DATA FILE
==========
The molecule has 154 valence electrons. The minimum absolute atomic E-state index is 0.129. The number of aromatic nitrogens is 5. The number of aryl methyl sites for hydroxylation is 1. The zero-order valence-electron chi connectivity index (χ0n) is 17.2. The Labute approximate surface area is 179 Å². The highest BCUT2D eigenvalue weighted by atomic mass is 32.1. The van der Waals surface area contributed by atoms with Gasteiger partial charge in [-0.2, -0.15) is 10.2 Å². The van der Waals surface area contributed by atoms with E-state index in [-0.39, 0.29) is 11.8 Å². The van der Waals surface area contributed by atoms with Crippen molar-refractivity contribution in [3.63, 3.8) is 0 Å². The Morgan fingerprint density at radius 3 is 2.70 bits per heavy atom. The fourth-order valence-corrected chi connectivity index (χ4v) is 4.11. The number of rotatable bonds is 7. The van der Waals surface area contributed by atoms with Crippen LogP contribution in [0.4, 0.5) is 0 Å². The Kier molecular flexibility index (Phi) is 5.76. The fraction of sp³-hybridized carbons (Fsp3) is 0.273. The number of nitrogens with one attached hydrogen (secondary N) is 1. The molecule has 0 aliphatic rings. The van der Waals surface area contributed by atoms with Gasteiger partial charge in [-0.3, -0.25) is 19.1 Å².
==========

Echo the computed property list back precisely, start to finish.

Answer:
The molecule has 154 valence electrons. The minimum absolute atomic E-state index is 0.129. The number of aromatic nitrogens is 5. The number of aryl methyl sites for hydroxylation is 1. The zero-order valence-electron chi connectivity index (χ0n) is 17.2. The Labute approximate surface area is 179 Å². The highest BCUT2D eigenvalue weighted by atomic mass is 32.1. The van der Waals surface area contributed by atoms with Gasteiger partial charge in [-0.2, -0.15) is 10.2 Å². The van der Waals surface area contributed by atoms with E-state index in [-0.39, 0.29) is 11.8 Å². The van der Waals surface area contributed by atoms with Crippen molar-refractivity contribution in [3.63, 3.8) is 0 Å². The Morgan fingerprint density at radius 3 is 2.70 bits per heavy atom. The fourth-order valence-corrected chi connectivity index (χ4v) is 4.11. The number of rotatable bonds is 7. The van der Waals surface area contributed by atoms with Crippen LogP contribution in [0.4, 0.5) is 0 Å². The Kier molecular flexibility index (Phi) is 5.76. The fraction of sp³-hybridized carbons (Fsp3) is 0.273. The number of nitrogens with one attached hydrogen (secondary N) is 1. The molecule has 0 aliphatic rings. The van der Waals surface area contributed by atoms with Gasteiger partial charge in [-0.3, -0.25) is 19.1 Å².